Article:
Trot­ting for trans­plants at third an­nual fundraiser

Moose Jaw Times Herald - - COMING UP - LISA GOUDY

Three years ago, An­gela Bird’s daugh­ter Sonny died be­cause she didn’t re­ceive a lung trans­plant.

Sonny, age 26, had been on the trans­plant list for lungs for more than a decade.

“She had dif­fer­ent an­ti­bod­ies and size was a huge fac­tor. She was tiny,” said Bird.

Sonny had cys­tic fi­bro­sis, a hered­i­tary ge­netic dis­ease mainly af­fect­ing the di­ges­tive sys­tem and lungs. She was hos­pi­tal­ized for the last time on Feb. 27, 2014.

“All her other or­gans were start­ing to shut down and she didn’t want to be on all those ex­tra ma­chines,” said Bird.

“She’s bet­ter now. She’s no longer suf­fer­ing. I couldn’t han­dle see­ing her suf­fer, but with her ex­pe­ri­ence, she knew what she wanted. She knew when that was the end. We knew when to pull the plug. It’s some­thing we had dis­cussed in ad­vance and we were quite pre­pared for it, as dev­as­tat­ing as it was.”

A year later in 2015, she heard about the first Trans­plant Trot be­ing or­ga­nized in Moose Jaw by the Gadd fam­ily to sup­port the Saskatchewan chap­ter of the Cana­dian Trans­plant As­so­ci­a­tion and to raise aware­ness about the im­por­tance of or­gan and tis­sue do­na­tion. Hav­ing known the Gadd fam­ily for many years, Bird knew she wanted to par­tic­i­pate.

Sun­day marked the third year of the an­nual walk/run in Wakamow Val­ley and Bird was one of the more than 150 par­tic­i­pants.

“The gift of life is some­thing that can’t be ex­pressed as far as I’m con­cerned,” she said.

“With­out the donors and the aware­ness peo­ple die. I lost my daugh­ter be­cause she didn’t re­ceive lungs. So you need this.”

Or­ga­nizer Kevyn Gadd has ex­pe­ri­enced the flip­side of what trans­plants can do. He was born with con­gen­i­tal heart dis­ease pul­monary hy­per­ten­sion, af­fect­ing his heart and lungs. He had heart surgery at the age of 2 and was taken off med­i­ca­tion af­ter surgery.

“It was some­thing that I was used to since I was born, but I couldn’t play any com­pet­i­tive sports. I couldn’t do a lot of phys­i­cal ac­tiv­ity,” said Gadd. “It got to a point where I could walk a block and just be ex­hausted.”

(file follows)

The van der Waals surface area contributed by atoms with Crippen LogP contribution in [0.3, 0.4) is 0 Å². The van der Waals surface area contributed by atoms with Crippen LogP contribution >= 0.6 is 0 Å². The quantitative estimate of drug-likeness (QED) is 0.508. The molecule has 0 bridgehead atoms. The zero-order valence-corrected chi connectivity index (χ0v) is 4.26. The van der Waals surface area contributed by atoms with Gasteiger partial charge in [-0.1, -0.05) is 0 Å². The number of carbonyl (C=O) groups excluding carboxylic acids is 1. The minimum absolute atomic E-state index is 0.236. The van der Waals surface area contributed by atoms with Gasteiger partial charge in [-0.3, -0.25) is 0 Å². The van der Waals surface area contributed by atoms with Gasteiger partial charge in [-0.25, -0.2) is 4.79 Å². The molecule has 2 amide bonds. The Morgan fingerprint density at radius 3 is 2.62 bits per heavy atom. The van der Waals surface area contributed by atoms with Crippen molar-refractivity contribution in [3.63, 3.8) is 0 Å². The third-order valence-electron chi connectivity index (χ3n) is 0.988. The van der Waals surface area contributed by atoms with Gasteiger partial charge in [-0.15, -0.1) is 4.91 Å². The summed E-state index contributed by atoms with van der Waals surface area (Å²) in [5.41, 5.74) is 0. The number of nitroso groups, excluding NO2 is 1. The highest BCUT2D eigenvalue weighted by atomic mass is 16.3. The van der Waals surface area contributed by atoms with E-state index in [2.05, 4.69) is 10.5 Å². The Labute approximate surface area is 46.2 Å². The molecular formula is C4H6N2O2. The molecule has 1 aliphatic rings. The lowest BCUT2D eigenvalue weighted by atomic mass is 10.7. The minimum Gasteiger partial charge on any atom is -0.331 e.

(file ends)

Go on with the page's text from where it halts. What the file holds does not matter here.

In 2012, he ended up back on med­i­ca­tions. He went with his sis­ter to Ed­mon­ton for a doc­tor’s ap­point­ment in 2013. There, doc­tors felt it was a good idea for a lung trans­plant, as he was at 33 per cent lung func­tion. Gadd went home on Feb. 8, 2014. Three weeks later, he got the call he’d been wait­ing for to get the trans­plant.

Three years later, Gadd re­mains healthy, now able to walk, run and play floor hockey.

Gadd stayed in Ed­mon­ton for three months af­ter the trans­plant, which is where he heard about, and watched, Ed­mon­ton’s Trans­plant Trot.

“We thought, ‘We could prob­a­bly do that in Moose Jaw,’ so we started as soon as pos­si­ble,” said Gadd. “Peo­ple don’t think about it and it can save lives. I’m proof of that. Be­cause some­one signed their card and wanted to be a donor, that’s why I’m here healthy and able to do things like this to­day.”

Last year the event raised $15,000, how­ever Gadd said the event isn’t as much about the money as it is about aware­ness.

“Peo­ple need to have con­ver­sa­tions about or­gan do­na­tion. It’s not just about putting that sticker on your health card,” he said. “Even though you’re an or­gan donor, your fam­ily could veto it if they’re not sure that’s what you wanted. So you’ve got to talk to your fam­ily about be­ing an or­gan donor.”


Some of the up­wards of 150 par­tic­i­pants in the third an­nual Trans­plant Trot walk across the bridge in Wakamow Val­ley on May 28, 2017.


An­gela Bird pre­pares for her walk in the third an­nual Trans­plant Trot .

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